David Wiley, PhD, Chief Academic Officer

As my colleagues at Lumen and I have reflected on our mission – to enable unprecedented learning for all students – we’ve come to realize that while creating highly effective, highly affordable OER courseware moves us toward that goal, it will never get us there by itself. Because faculty play a larger role in students’ success than course materials do, we’ve come to understand that our desire to enable unprecedented learning for all students requires us to support the professional development of faculty, too.

What should that professional development look like? This question got me thinking about some personal history.

When I took my first full-time job at a university in the mid-90s, I became Marshall University’s first webmaster and instructional technologist. In addition to running the University website and chairing the university committee that established policies governing online courses (no, really), I also conducted professional development seminars for faculty and staff. These mid-90s professional development seminars looked much like they still do today – one hour lunchtime workshops that, when budget allowed, included a free meal as an inducement to attend.

If you know anything about the design of effective learning experiences, you won’t be surprised to hear that a single, one hour exposure to Netscape (or WebCT, or Alta Vista, or emergency remote teaching, or any other subject) was not sufficient for faculty to “achieve mastery.” On the contrary, the “one hour professional development workshop” model is in many ways the epitome of cramming – a single, dedicated burst of attention whose learning effects almost certainly fade away before people get in their cars and drive home at the end of the day. Leading those lunchtime workshops, and attending more of them once I became full-time faculty, I eventually realized that faculty are people too – by which I mean that faculty need just as much repetition and practice and feedback as other learners do in order to really learn something.

These professional development workshops also tended to be (and today often still are) somewhat decontextualized. After all, you can have faculty from potentially any discipline, using a wide range of course materials and supporting technologies, as well as staff from any campus department or office. Examples that are too specific to one context might clarify issues for some attendees while confusing or alienating others. Consequently, these lunchtime workshops tend to stay at a fairly high level, leaving attendees with the task of connecting the workshop’s contents to their own individual contexts. As I mentioned above, faculty are people too. They struggle just as much as other learners with “transfer” – or understanding how to effectively recontextualize the things they hear about in a workshop to the “real world” context of their teaching and research.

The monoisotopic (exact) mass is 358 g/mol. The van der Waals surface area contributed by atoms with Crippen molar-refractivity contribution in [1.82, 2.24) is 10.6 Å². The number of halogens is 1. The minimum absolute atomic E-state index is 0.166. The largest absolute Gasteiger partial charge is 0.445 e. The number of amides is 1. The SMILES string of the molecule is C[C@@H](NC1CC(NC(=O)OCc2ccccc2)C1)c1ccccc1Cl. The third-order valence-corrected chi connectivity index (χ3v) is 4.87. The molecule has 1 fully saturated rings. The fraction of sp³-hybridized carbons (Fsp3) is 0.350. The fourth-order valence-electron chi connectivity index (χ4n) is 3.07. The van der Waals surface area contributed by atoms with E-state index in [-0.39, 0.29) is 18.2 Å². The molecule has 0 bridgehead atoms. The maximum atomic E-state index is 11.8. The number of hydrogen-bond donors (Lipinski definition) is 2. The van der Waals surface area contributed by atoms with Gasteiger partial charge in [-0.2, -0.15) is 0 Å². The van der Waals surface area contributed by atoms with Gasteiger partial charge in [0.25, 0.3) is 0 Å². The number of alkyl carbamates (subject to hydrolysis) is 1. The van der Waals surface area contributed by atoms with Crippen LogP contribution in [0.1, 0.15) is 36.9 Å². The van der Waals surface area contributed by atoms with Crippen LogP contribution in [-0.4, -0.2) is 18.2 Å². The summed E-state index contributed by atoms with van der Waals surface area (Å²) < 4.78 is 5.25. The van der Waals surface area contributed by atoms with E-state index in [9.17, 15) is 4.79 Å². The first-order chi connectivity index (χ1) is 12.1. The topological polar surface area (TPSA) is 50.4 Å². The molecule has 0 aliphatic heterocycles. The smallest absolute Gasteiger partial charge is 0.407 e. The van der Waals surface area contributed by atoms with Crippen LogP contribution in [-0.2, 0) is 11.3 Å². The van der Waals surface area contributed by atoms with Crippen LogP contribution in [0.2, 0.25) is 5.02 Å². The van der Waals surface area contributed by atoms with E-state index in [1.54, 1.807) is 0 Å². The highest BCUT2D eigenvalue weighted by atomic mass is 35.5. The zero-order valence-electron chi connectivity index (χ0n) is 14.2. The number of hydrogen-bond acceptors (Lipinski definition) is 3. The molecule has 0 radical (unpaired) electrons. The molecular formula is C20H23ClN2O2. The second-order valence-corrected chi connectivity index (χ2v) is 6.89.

Personal reflections like this from across our team – triangulated and augmented with a review of relevant research – helped us understand that effective professional development needs to:

  • Center evidence-based teaching practices
  • Be contextualized in a way that makes it immediately useful to faculty
  • Last long enough for faculty to practice in their classes and receive feedback
  • Leverage the experience, passion, and persuasion of a network of peers

Implementing the New Model

Success Accelerator is our first implementation of the new model. In Success Accelerator, faculty learn about evidence-based teaching practices in the context of Lumen’s Waymaker or OHM courseware. Success Accelerator is designed as a six week learning circle and happens inside the Lumen Circles platform. Weekly readings introduce faculty to evidence-based teaching practices. Weekly assignments provide faculty with concrete ideas about how to implement one or more evidence-based teaching practices in their classrooms using their courseware. (For example, one concrete idea includes detailed guidance about how to configure and use Waymaker’s messaging functionality to show students that faculty sincerely care about their success.) After implementing the evidence-based teaching practice, faculty return to the Lumen Circles platform to write a reflection that is shared with all the faculty in their circle. In-platform scaffolds (tags) help faculty identify the specific evidence-based teaching practices they used during their practice and reflect on what worked well and what didn’t. Each week the platform randomly assigns each participant to two peers whose reflections they read and provide feedback on. A facilitator helps the whole process run smoothly.

This new model allows faculty to learn and apply evidence-based teaching practices while simultaneously learning to leverage the evidence-based tools designed into their courseware. We hypothesize that this integrated approach to courseware and professional development designed around evidence-based teaching and learning practices will dramatically improve student outcomes. Specifically, we believe the impact of the new model will be larger than adding the effects of adopting OER or OER courseware to the effects of participating in traditional professional development. We’re beginning formal tests of this hypothesis next year and I look forward to the opportunity to report the results back to the broader teaching and learning community.

The featured image for this post, wocintech (microsoft) – 161 by WOCinTech Chat, was downloaded from https://flic.kr/p/EFwJxG and is licensed CC BY.